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18 December 2013 / leggypeggy

Leopards and their diminishing jungle

Leopard, Rajaji National Park

A leopard inspects his diminishing jungle

Our overland tour in India was always going to include more than 20 safari expeditions—most of them on the back of Gypsies (small 4WD vehicles), one on a canter (a larger 4WD) and a few on foot.

And while we knew that tigers and leopards live in India, we never expected to see any of them. How wrong we were. Our tiger sightings were fairly prompt—three of them popped up in the first week of our travels in Kanha and Panna National Parks.

But the slightly-more-plentiful leopards remained elusive. And Rajaji National Park, 250 kilometres north of Delhi, was going to be our last chance.

After our first safari through Rajaji—an afternoon trip on a Gypsy—we stopped for a tea/coffee break at the canteen outside the park.

The fellow who runs the canteen, and who organised our safaris in Rajaji, had a great suggestion. We were already scheduled to do two repeats of the route we had just done through the park, but he said, why don’t you try Ranpuri entrance for your last safari tomorrow? He said it was known for tiger sightings. Yes, yes, we said. It sounded like an amazing option.

The fellow (I can’t remember his name, but Sneaky will do) said he’d organise it for the next day. We all considered his comment a commitment.

Chital deer

A chital deer—a routine Rajaji resident and common across all of India

Imagine our surprise the next morning when Anand reported that Sneaky was going back on his suggestion. Sneaky claimed he had already organised and paid for two more trips on the same route we would had already done.

Going through the Ranpuri entrance would require reimbursement of a 3000-rupee entry fee, plus extra fuel money because this other entrance was 40 kilometres away.

Whoa, this called for immediate action. We knew Anand wasn’t trying to hoodwink us. We’d already travelled with him and Deepti for a month and knew they didn’t operate this way. Sneaky was the problem. He was in the for tourist kill.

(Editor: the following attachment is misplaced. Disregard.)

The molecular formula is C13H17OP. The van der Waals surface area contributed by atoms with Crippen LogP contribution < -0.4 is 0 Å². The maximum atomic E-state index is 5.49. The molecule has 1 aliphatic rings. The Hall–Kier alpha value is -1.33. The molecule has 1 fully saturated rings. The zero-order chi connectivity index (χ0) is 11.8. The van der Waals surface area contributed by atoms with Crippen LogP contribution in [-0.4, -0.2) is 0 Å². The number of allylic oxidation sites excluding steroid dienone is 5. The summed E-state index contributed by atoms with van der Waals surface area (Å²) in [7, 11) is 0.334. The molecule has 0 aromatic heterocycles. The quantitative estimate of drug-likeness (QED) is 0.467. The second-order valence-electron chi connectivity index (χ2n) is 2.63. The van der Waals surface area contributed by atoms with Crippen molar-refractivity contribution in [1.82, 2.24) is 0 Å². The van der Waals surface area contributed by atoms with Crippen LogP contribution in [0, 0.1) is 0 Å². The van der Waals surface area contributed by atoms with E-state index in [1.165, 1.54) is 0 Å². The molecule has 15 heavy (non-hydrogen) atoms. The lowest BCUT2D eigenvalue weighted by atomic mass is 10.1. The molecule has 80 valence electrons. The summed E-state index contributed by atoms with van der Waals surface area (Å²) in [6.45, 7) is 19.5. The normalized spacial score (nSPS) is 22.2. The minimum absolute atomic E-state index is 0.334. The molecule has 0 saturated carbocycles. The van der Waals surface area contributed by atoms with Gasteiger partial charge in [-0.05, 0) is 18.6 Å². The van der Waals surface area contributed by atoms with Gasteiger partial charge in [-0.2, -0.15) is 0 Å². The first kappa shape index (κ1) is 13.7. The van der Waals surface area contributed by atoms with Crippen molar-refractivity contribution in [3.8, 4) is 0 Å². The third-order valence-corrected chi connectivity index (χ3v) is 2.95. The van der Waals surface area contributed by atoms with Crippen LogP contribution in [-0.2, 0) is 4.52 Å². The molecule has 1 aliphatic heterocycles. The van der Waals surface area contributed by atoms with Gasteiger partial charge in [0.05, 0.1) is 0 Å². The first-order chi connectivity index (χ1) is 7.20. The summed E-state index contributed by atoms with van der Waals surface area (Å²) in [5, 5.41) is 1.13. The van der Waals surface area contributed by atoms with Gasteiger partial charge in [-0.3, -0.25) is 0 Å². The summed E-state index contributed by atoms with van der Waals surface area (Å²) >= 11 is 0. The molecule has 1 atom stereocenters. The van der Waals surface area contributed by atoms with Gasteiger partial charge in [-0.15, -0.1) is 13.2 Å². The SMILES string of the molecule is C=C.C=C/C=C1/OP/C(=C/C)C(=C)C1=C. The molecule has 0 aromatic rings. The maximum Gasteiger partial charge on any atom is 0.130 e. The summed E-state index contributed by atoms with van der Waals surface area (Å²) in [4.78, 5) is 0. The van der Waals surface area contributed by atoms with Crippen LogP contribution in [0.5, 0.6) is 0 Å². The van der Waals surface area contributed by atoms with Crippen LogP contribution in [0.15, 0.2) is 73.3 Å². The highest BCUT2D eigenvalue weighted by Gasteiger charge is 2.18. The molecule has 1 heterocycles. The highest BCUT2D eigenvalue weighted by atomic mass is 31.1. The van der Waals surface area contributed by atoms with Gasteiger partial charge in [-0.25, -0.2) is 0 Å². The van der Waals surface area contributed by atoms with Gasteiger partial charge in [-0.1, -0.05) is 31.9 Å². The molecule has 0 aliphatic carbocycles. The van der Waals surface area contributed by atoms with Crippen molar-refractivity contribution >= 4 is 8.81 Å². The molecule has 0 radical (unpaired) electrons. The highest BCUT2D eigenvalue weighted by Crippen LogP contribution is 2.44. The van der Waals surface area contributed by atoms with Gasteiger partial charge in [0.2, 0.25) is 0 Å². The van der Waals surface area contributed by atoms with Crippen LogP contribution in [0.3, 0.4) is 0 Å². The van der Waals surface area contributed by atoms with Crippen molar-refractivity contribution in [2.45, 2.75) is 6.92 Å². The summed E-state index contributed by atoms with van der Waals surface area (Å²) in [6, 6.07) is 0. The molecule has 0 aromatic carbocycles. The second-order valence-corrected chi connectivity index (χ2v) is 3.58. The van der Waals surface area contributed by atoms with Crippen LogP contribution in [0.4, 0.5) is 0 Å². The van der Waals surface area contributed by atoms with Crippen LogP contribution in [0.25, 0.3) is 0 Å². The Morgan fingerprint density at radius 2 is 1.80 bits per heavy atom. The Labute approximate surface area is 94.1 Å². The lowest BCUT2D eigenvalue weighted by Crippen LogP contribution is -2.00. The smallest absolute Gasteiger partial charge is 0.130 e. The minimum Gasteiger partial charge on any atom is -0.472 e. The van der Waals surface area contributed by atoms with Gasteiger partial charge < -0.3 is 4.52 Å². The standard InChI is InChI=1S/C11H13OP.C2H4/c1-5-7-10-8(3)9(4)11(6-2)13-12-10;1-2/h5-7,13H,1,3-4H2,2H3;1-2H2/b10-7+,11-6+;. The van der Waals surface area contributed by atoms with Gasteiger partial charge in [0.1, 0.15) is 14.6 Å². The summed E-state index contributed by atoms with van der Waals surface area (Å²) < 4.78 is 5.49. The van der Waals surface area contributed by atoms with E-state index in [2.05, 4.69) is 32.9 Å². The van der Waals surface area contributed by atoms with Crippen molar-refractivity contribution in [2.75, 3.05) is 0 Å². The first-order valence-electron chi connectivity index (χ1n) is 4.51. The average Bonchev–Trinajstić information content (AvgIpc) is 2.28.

Not to worry. Renae and I did what any two crafty Australian women would do. We cracked an emotional (my favourite Aussie slang for tantrum).

I can’t recount the entire conversation because I was only on the delivery end, but we made a stand. Through Anand and his phone we made it clear to Sneaky that his suggestion of the night before didn’t come with any ‘conditions’ or ‘exceptions’. The extra fuel cost was okay, but this rubbish about entry fee!!!!

There was a lot of toing and froing. In the end, Sneaky agreed to bear half the cost of the already-paid entry fee and accept a reasonable amount for  extra fuel. And we told Anand to be sure to get a receipt for the supposedly already-paid entry fee.

After all the haggling, the extra expense was about $20 each. Given that it might—just might—improve our last chance of seeing leopards, we thought the price more than fair.

A little confession
Now I should confess that we did see a leopard the night before. After we left the canteen, and on our Gypsy ride back to the hostel, we caught a glimpse of a leopard standing on the side of the road.

At first the driver and guide thought it was a dog. As we approached, the ‘dog’ ducked into the scrub on the side of the road and, as we pulled alongside, we could see that it was definitely a leopard—well a leopard’s bum.

We sat spellbound for a short time and the bum moved on. It happened so quickly that I didn’t have time to get a pic, and Poor John was on the wrong side of the Gypsy and didn’t even get a glimpse.

Gary and pack

Bye Gary, you are and will be missed

Our last day in Rajaji—our last chance for leopards
Rajaji is a little-known and little-visited park in India. Who knew it would be such a momentous destination in our 31-day overland trip.

We had two scenic but routine safaris there, a victorious locking-of-horns with Sneaky, a sad farewell to Gary who had to leave at lunch before his visa ran out, and finally the excursion to the Ranpuri entrance.

Our guide and driver, who had been with us for our previous two safaris in Rajaji, were excited about going to Ranpuri. Neither of them had been there since at least June. Plus, they were still happy about catching glimpses of a leopard the night before and hoped to have repeat sightings.

I should stress that they had nothing to do with Sneaky’s bad behaviour.

Luckily, now that Anand and Deepti have been to Rajaji, they have good info about the best organisers, drivers and guides to deal with, so I don’t expect a repeat of our issues with Sneaky.

But on to Rajaji.

The entrance really was 40 kilometres from where we were staying and I was glad to be riding with a capable (and not reckless) driver.